What is the function of cholesterol?
This is a broad question, so the broadest answer is that cholesterol is a component of animal cell membranes that is synthesized in the liver and helps communicate between other cells throughout the body. To be a little more specific:
- Membrane fluidity – Cholesterols main role is as a buffer against the changes that occur in cells due to temperature fluctuations.
- Nerve conduction – Cholesterol is a large component of something known as the myelin sheath, membranes that wrap around axons in cells of the nervous systems and help promote signal conduction. To drive this point home, a 2019 study published in JAMA found that lowering serum cholesterol levels in patients diagnosed with type 2 diabetes had more severe diabetic peripheral neuropathy (DPN). DPN is a risk in type 2 diabetics as chronically elevated blood sugars can destroy nerve tissue. The study demonstrated that lowering cholesterol levels was associated with a higher number of nerve lesions and reductions in nerve conduction velocity.
- Precursor – Cholesterol is needed for the synthesis of bile, and therefore is important for fat digestion and the proper absorption of fat-soluble vitamins such as A, D, E, and K. Cholesterol is also involved in the actual synthesis of vitamin D and other steroid hormones throughout the body, including sex hormones.
All of this to say that cholesterol has a critical role in our body, otherwise humans wouldn't have evolved a mechanism in the body to produce it ourselves!
What are the various forms of cholesterol?
In order to move around the body, cholesterol is carried by certain proteins known more specifically as lipoproteins, and chylomicrons:
- Chylomicrons: these triglyceride (TG) rich particles are synthesized in the intestine and transport cholesterol and TGs to peripheral tissues and the liver.
- VLDL: these very low-density lipoproteins deliver TGs to muscle and fat tissue
- LDL: these low-density lipoproteins contain the majority of cholesterol and more easily bind to agents in the walls of arteries
- HDL: these high-density lipoproteins actually remove cholesterol from peripheral tissues and return it back to the liver, reducing the chance of atherosclerotic plaques from building up.
How does cholesterol affect heart health?
One of the prevalent myths out there is that knowing the amount of cholesterol in the body helps you predict your risk of heart disease or overall cardiovascular events, but the actual story is more meaningful. The carrier proteins we spoke of earlier provide a more important picture.
When the low-density lipoproteins are damaged, they have the potential to stick to the inner lining of our blood vessels, the endothelium. These lipoproteins carrying cholesterol, which doesn't dissolve in blood, can start to accumulate and induce concerning levels of inflammation and form clots.
How do sugars impact the synthesis of cholesterol?
When added sugars are consumed, typically the kind containing no nutritional benefit outside of the additional sweetness, the body will raise insulin levels as these sugars enter the body. As insulin levels increase, the body also increases the levels of LDL to help convert those sugars into fats. These added sugars act rapidly in the body, while natural sugars such as those from fruit, are absorbed slowly. Additionally, exposure of proteins or lipids to sugar can lead to the development of agents known as advanced glycation end products that have been indicated in conditions such as Alzheimer's, diabetes, degenerative and kidney diseases.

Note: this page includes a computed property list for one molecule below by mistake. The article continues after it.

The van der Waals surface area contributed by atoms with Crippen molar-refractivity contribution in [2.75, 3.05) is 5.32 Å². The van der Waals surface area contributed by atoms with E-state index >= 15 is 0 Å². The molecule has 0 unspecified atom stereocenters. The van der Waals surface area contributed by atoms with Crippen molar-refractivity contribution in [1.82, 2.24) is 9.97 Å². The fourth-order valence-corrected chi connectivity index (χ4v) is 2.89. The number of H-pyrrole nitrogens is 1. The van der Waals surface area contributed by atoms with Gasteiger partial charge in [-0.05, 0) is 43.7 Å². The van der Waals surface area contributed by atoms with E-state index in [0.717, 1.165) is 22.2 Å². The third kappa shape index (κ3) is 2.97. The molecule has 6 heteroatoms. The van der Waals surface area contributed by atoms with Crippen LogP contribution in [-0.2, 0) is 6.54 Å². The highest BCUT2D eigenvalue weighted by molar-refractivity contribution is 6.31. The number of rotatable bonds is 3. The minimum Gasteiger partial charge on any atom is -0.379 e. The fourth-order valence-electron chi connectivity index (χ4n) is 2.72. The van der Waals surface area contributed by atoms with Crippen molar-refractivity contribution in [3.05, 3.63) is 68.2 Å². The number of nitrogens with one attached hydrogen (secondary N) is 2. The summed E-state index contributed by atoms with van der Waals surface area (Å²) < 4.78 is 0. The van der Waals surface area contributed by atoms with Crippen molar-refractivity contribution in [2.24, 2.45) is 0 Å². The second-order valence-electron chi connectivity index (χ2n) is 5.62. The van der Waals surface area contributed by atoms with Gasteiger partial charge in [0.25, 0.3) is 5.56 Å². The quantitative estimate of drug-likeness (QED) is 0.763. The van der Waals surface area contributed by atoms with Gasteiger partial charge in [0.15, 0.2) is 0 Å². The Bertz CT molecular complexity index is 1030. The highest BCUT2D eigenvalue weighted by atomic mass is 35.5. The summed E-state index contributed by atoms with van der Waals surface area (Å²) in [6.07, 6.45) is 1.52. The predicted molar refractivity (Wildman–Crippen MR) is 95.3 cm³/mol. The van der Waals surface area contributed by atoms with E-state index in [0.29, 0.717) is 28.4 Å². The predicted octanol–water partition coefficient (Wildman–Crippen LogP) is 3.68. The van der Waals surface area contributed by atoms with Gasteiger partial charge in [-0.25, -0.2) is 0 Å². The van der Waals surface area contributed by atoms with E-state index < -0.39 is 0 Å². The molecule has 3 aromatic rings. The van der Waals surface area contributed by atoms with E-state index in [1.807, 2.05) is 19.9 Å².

They cause inflammation, contribute to organ damage, and may also damage cardiac muscle that helps pump the heart.
What should I do about my diet?
Low-fat isn't as beneficial as one might think if it cuts out both the harmful and beneficial fats. Those beneficial fats are known as monounsaturated fatty acids (MUFA) and can benefit a variety of metabolic processes.
Researchers have shown that increasing your intake of MUFAs can balance cholesterol levels in the blood, lowering LDL by 5% while those consuming saturated fats saw LDL levels rise by 4%.
Dietary sources of MUFAs include the classic olive oil, hazelnut and avocado oils, as well as macadamia and hazelnuts. These agents also help improve blood sugar regulation as those consuming a diet rich in MUFAs saw an 8.8% increase in insulin sensitivity, lowered HbA1c levels (known as Glycated hemoglobin, a form of hemoglobin that is chemically linked to a sugar), and improved HOMA-IR scores (Homeostatic Model Assessment, a method used to quantify insulin resistance).
Nature to the rescue!
Boldocynara is a complex of artichoke, milk thistle, boldo, and dandelion.
- Milk thistle has been shown to be a potent liver protector, and reduces fasting blood glucose levels and HbA1c levels in those with type 2 diabetes mellitus.
- Artichoke has been shown to improve how well the body tolerates glucose, and in one study of 143 adults, an extract of artichoke taken daily for six weeks reduced total cholesterol by 18.5% and LDL cholesterol by 22.9%! Researchers think this may be due to the levels of luteolin in artichoke.
- Boldo has traditionally been used for complaints of the gastrointestinal tract and helps digestion by inducing bile secretion from the gallbladder. Bile helps to breakdown fats into smaller droplets that are easier to digest by the intestinal cells.
- Finally, dandelion intake showed a decrease in 'bad' fats present throughout the body as well as increasing 'good' fats.